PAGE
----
Flies are not only an annoyance to your flock; they also spread diseases and cost you money. Often most types of fly arrive at the same time every year, which means you could outsmart them. Find out which flies are prevalent when and how to best keep these pests under control.
Flies are common around sheep; they irritate the skin, some feed on a sheep’s blood and often spread diseases. If your flock is under attack from flies take action immediately utilising an effective fly killing product.
Which flies affect sheep and when?
This is when each of the most common types of fly reaches its peak:
Face Fly: June – targets the nose and eyes
Horn Fly: July – is a blood feeder
Horse Fly: August – is also a blood feeder feeds on their blood
Head Fly: August - feeds on sweat and secretions from the nose, eyes or udders
Stable Fly: End of September – a blood feeder, targeting the abdomen, legs and udders
What diseases do flies spread?
Horn and horse flies give particularly painful bites and stable flies can lead to blood loss. Yet as well as being a nuisance some flies commonly spread specific diseases. For example, head flies cause Black Cap in horned sheep and face flies transmit Pink Eye.
How do flies cost you money?
Sheep can become incredibly irritated by flies. In fact, they can become such an annoyance that growth is restricted and milk supply in females is reduced. This is less profitable for the farm, but you’ll also spend money on medical treatments to try and eradicate them.
Blowflies are especially problematic and a bad infestation can be fatal. Maggots are part of their lifecycle, so to check for blowfly maggots, part the wool over the tail to look for these.
Adult blowflies lay eggs in sheep wool, which develop into maggots. Six days’ later pupae are in the soil and young adult blowflies emerge. In less than a week, the population of blowflies is already increased exponentially and an attempt to dampen the population growth is a significant challenge.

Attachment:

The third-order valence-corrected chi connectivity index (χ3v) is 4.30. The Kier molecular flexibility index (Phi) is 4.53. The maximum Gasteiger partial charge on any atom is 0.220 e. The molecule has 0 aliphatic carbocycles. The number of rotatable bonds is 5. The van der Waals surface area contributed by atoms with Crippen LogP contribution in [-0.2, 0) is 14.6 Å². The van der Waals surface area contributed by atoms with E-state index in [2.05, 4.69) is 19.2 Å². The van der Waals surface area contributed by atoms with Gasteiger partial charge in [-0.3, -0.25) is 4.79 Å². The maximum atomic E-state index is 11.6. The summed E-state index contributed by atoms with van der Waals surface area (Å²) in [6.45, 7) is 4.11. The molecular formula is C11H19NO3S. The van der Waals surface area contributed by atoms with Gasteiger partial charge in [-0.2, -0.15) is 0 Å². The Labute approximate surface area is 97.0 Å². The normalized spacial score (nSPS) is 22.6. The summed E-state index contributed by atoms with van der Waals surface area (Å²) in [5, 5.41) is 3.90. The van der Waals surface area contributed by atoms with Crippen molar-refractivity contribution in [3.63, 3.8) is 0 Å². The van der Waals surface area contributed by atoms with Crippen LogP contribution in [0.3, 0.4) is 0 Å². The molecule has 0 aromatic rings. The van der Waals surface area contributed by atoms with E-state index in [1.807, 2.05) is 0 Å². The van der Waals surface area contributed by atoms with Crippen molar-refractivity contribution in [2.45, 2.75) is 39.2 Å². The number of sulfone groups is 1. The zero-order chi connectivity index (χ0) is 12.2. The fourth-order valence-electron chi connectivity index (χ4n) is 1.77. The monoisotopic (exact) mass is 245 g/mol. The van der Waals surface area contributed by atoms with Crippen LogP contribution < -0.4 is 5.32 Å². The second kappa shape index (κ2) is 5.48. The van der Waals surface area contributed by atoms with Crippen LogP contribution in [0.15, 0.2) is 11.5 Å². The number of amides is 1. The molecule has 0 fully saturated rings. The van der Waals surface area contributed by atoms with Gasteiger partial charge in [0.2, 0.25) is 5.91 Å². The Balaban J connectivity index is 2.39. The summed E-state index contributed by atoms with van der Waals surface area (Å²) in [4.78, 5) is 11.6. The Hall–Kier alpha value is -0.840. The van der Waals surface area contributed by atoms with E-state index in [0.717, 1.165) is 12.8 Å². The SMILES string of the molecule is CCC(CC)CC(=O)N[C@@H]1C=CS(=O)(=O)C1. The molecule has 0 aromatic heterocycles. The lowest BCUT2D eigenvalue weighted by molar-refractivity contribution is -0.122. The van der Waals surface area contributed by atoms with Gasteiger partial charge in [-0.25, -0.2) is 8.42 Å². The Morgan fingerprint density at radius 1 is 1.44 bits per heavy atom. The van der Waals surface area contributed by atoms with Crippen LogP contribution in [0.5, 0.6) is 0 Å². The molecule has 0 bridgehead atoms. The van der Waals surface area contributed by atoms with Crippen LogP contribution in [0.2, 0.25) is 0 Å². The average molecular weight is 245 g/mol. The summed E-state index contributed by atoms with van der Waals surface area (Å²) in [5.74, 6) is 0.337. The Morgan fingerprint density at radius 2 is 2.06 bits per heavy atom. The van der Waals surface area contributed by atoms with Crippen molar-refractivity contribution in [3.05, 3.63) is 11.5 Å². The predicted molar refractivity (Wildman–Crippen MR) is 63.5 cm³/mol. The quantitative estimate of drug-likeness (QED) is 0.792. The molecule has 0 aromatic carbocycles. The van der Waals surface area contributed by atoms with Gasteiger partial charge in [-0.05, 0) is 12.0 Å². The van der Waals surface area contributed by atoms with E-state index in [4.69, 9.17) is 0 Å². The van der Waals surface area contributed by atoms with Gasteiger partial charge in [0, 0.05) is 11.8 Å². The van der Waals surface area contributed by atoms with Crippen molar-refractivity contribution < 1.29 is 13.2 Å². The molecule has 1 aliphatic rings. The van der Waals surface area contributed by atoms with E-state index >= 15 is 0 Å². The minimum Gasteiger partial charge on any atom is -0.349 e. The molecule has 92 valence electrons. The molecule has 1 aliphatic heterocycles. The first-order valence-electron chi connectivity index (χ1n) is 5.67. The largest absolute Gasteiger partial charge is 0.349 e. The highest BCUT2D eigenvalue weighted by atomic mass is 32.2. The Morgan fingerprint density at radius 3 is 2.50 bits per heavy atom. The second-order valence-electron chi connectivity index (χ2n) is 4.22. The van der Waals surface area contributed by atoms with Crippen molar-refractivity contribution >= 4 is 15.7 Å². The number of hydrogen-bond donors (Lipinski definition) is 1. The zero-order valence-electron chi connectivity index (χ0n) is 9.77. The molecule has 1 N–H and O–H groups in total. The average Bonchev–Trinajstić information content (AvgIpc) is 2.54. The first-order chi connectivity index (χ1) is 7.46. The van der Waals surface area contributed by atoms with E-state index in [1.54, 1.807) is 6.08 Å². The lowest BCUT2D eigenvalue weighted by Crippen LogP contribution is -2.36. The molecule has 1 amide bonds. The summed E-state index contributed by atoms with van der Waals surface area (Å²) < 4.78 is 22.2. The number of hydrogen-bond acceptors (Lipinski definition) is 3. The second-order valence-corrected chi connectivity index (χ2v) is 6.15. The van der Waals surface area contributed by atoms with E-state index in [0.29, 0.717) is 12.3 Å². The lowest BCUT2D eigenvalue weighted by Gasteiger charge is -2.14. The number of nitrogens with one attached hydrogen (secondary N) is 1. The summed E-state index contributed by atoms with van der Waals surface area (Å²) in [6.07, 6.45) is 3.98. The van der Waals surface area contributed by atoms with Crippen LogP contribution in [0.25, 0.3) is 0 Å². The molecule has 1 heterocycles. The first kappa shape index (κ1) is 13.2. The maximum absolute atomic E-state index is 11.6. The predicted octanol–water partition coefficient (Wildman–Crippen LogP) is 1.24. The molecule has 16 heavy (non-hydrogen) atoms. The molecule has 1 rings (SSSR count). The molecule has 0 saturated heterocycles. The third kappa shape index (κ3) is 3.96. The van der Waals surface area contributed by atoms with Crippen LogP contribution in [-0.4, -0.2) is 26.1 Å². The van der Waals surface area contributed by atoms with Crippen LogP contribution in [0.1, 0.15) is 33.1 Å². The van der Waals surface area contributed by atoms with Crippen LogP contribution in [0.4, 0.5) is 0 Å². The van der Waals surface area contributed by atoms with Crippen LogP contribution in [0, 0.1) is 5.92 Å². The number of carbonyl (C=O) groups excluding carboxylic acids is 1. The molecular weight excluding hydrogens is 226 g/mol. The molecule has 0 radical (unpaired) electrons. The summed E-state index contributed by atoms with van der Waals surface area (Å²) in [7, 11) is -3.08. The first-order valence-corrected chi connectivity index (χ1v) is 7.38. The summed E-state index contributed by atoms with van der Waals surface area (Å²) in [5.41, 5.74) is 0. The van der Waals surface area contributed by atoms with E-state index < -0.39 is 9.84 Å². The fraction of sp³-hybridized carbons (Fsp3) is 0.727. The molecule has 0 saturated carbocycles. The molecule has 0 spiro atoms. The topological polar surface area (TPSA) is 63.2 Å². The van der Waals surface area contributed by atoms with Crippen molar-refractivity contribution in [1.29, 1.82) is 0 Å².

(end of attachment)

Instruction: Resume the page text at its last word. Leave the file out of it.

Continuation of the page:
If blowflies lay eggs in sheep wool when there is already a wound (common from foot rot, other parasites, shearing cuts or heavily soiled fleeces etc.) the maggots invade this when they hatch. The larvae then excrete ammonia, which can lead to toxaemia, along with bacterial septicemia, creating a life threatening condition for the sheep.
- For long-lasting blowfly protection that lasts up to ten weeks use Dysect Sheep Pour-On
Blowfly strike treatment
- For the control of established blowfly strike use:
Plan of Attack
If you wait until fly populations are already established and then try to tackle them you’re unlikely to win the battle. It’s important to maintain a high level of farmstead hygiene all year round and form a plan of action in advance. Use fly traps, which can be made quickly and easily at home for free, plus medical treatments to keep flies at bay. Watch out for Parasite Watch notifications of fly populations from a farm near you.
Hone your strategy to fight flies and sheep will be far more content and productive without the disturbance.
DYSECT SHEEP POUR-ON 12.5 G/L POUR-ON SOLUTION contains alphacypermethrin. POM-VPS .FLY & LICE SPOT ON contains deltamethrin. POM-VPS. For further information, please see the product’s SPC or contact Zoetis UK Limited, Walton Oaks, Dorking Road, Tadworth, Surrey KT20 7NS. www.zoetis.co.uk. Customer Support: 0845 300 8034. Use medicines responsibly (www.noah.co.uk/responsible). Date of preparation: August 2016